Giuliani’s Report Will Hit All Of Trump’s Favorite Fox News Conspiracy Theory Villains

A report promised by the president will try to discredit Robert Mueller using the same attacks as Fox News hosts and House Republicans.

WASHINGTON ― Donald Trump’s legal team has prepared a response to Robert Mueller’s probe that features the president’s favorite conspiracy-theory villains, from Peter Strzok and his lover to those who financed a dossier that Trump falsely claims sparked the investigation against him.

Strzok, Lisa Page, Bruce and Nellie Ohr, Christopher Steele and Hillary Clinton’s campaign lawyers will all be covered in the report, which Trump boasted was “already 87 pages” in a tweet Friday morning.

When asked Friday whether the report would attack the various players involved in the investigation, Trump attorney Rudy Giuliani told HuffPost: “You’re damned right we are. I can’t imagine how we wouldn’t.”

Strzok was an FBI agent and Page a Justice Department lawyer involved in the early phase of the special counsel’s investigation who wrote each other a number of text messages expressing alarm that someone they viewed as unqualified and unhinged could become president. Nellie Ohr works with the opposition research firm Fusion GPS, which was contracted first by Republicans and later by Democrats to explore Trump’s ties to Russia. Bruce Ohr is her husband, a Justice Department lawyer, and Steele is a former British intelligence agent who researched and wrote what Trump likes to call the “Dirty Dossier.”

Trump and his allies repeatedly claim, falsely, that the unverified intelligence tidbits contained in Steele’s report were the basis of the FBI investigation into Trump. But that probe began in the summer of 2016 based on tips from Western European intelligence agencies reporting that Russian operatives appeared to be in contact with Trump’s presidential campaign.

Trump and Giuliani’s approach, which tries to discredit the people and the process behind the investigation rather than its findings, has been fodder for the Fox News shows that Trump watches religiously and for House intelligence committee Republicans since the investigation became public a year and a half ago.

Giuliani defended that tactic, saying that the facts of how the investigation proceeded were a legitimate target of criticism because they became the basis for what he called an inappropriate surveillance warrant on a Trump campaign adviser, Carter Page. “I could write a whole book,” he said.

Trump and his team have repeatedly and falsely claimed that the Page warrant was based primarily on the Steele dossier and that it became the foundation on which the Russia probe was built.

Giuliani added that Trump was correct that the rebuttal report runs about 87 pages, but that some sections of it may be left out of what his legal team releases, depending on the contents of Mueller’s eventual report.

Giuliani said that apart from the facts he alleges tainted the investigation from the start, he also makes legal arguments against the anticipated allegations against Trump. On the matter of obstruction of justice, for instance, where Mueller is examining Trump’s firing of FBI Director James Comey four months after taking office, Giuliani said Trump had every right to fire Comey.

“As a matter of law, there can’t be obstruction in this case,” he said.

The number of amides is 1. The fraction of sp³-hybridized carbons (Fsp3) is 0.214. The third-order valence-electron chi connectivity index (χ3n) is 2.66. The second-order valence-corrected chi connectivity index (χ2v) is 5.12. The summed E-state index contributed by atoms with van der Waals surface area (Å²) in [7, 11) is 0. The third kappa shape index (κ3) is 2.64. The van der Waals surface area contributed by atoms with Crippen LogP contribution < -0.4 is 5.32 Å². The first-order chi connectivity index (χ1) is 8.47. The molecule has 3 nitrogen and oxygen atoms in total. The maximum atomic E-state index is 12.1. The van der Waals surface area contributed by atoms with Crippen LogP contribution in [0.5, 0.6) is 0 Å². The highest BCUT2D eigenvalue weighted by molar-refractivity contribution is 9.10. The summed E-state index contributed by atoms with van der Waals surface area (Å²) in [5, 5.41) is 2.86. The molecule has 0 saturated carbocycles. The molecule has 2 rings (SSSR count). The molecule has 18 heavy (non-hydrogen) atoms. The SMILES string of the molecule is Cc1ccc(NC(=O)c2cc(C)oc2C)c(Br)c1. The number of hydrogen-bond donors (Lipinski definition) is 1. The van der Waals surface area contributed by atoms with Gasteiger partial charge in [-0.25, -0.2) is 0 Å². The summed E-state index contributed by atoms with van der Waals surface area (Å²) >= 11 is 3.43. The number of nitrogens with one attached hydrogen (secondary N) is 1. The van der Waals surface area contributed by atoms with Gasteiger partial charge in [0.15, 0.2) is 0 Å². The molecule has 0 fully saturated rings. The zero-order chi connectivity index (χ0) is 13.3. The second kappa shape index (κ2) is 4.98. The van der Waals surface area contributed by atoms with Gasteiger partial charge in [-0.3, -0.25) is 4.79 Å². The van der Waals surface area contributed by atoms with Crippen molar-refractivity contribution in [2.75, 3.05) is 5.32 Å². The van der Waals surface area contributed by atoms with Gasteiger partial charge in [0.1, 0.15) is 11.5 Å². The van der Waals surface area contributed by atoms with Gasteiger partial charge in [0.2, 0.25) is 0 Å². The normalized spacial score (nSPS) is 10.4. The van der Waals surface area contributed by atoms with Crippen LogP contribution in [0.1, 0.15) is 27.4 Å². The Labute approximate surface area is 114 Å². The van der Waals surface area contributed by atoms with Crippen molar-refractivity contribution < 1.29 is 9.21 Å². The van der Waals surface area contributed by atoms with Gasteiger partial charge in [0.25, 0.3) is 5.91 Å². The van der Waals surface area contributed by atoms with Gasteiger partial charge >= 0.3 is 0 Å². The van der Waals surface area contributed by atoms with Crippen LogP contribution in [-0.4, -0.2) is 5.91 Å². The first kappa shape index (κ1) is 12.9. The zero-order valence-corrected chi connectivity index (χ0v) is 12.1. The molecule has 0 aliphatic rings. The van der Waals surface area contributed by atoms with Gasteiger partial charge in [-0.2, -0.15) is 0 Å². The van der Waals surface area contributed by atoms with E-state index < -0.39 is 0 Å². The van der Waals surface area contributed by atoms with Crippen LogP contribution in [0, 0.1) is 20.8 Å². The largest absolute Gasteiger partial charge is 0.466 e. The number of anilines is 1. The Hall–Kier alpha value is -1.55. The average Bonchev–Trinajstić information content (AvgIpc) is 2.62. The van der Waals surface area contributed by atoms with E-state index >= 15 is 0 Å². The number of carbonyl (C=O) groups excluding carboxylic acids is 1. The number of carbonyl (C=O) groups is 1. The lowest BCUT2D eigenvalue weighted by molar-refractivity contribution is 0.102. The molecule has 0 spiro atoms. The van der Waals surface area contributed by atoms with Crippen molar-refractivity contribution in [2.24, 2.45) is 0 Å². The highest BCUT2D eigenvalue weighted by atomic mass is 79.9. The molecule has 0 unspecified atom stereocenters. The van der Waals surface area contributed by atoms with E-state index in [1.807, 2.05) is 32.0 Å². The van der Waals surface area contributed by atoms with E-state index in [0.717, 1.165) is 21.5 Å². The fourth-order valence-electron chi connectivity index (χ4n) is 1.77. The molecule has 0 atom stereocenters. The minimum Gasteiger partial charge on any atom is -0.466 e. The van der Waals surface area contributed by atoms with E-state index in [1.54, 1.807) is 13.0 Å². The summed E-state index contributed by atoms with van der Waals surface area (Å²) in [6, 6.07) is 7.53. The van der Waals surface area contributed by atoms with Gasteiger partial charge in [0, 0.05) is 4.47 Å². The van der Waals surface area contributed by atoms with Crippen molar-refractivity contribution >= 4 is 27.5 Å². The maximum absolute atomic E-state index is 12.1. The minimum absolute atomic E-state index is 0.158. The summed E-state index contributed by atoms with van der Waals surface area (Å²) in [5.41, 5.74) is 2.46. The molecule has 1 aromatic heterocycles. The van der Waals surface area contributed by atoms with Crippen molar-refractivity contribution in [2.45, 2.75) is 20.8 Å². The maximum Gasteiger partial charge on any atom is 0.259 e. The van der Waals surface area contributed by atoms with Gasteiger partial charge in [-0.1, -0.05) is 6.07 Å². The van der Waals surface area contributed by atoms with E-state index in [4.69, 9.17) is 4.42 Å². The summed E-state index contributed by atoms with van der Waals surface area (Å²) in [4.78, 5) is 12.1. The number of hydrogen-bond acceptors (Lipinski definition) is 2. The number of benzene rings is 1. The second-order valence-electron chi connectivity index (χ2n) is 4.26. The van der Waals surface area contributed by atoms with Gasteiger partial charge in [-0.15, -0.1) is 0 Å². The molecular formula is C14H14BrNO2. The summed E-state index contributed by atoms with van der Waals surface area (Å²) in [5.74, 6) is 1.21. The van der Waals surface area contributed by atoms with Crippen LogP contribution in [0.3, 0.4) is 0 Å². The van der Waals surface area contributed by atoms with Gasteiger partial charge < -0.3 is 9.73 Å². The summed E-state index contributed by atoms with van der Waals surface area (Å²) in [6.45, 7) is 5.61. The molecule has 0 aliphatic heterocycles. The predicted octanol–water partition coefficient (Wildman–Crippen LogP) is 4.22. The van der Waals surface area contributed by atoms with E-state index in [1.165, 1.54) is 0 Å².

In obstruction, you don’t have ‘please.’ It’s usually: ‘I’ll break your legs.’ Rudy Giuliani, on Trump's request that James Comey ease up on Michael Flynn

Comey has said that Trump fired him after requesting that Comey ease up on Michael Flynn, Trump’s first national security adviser, who lied to investigators about his contacts with Russian officials during the transition.

Giuliani said Trump used the word “please” when asking Comey. “In obstruction, you don’t have ‘please.’ It’s usually: ‘I’ll break your legs,’” Giuliani said, pointing out that Comey refused to go easy on Flynn. “It’s sure as hell not very effective obstruction.”

Flynn a year ago pleaded guilty to lying to the FBI. A court filing by Mueller earlier this week recommended that the retired three-star Army general get no jail time because of his extensive cooperation with prosecutors that included 19 separate interviews.

Whether Mueller winds up filing a final report with the Department of Justice or just spells out his findings in various court filings remains unclear. Thus far, he has included far more details about his findings in indictments and sentencing memoranda than have been legally necessary.

Mueller and other prosecutors filed new memos Friday regarding coming sentencings for former Trump campaign chairman Paul Manafort and former Trump lawyer Michael Cohen. A jury has convicted Manafort of bank fraud and related charges, and he pleaded guilty in September to fraud and obstruction of justice. Cohen pleaded guilty earlier this year to making illegal payments on the eve of the 2016 election to buy the silence of a porn actress and a Playboy model who say they had affairs with Trump, and late last month to a charge of lying to investigators regarding a construction project Trump sought in Moscow while he ran for president.

Trump openly praised Russia’s authoritarian ruler throughout his campaign, while Vladimir Putin’s spy agencies actively worked to elect Trump by stealing emails from Democrats and releasing them through an ally, WikiLeaks. Trump repeatedly praised WikiLeaks and pointed to the stolen emails as proof that Democratic nominee Hillary Clinton was corrupt.

After Trump fired Comey in May 2017, he told Russian diplomats visiting the Oval Office and then NBC News that he had done so because of the Russia investigation. Mueller, who had served as FBI director under presidents George W. Bush and Barack Obama, was appointed special counsel to continue the probe after Comey’s firing.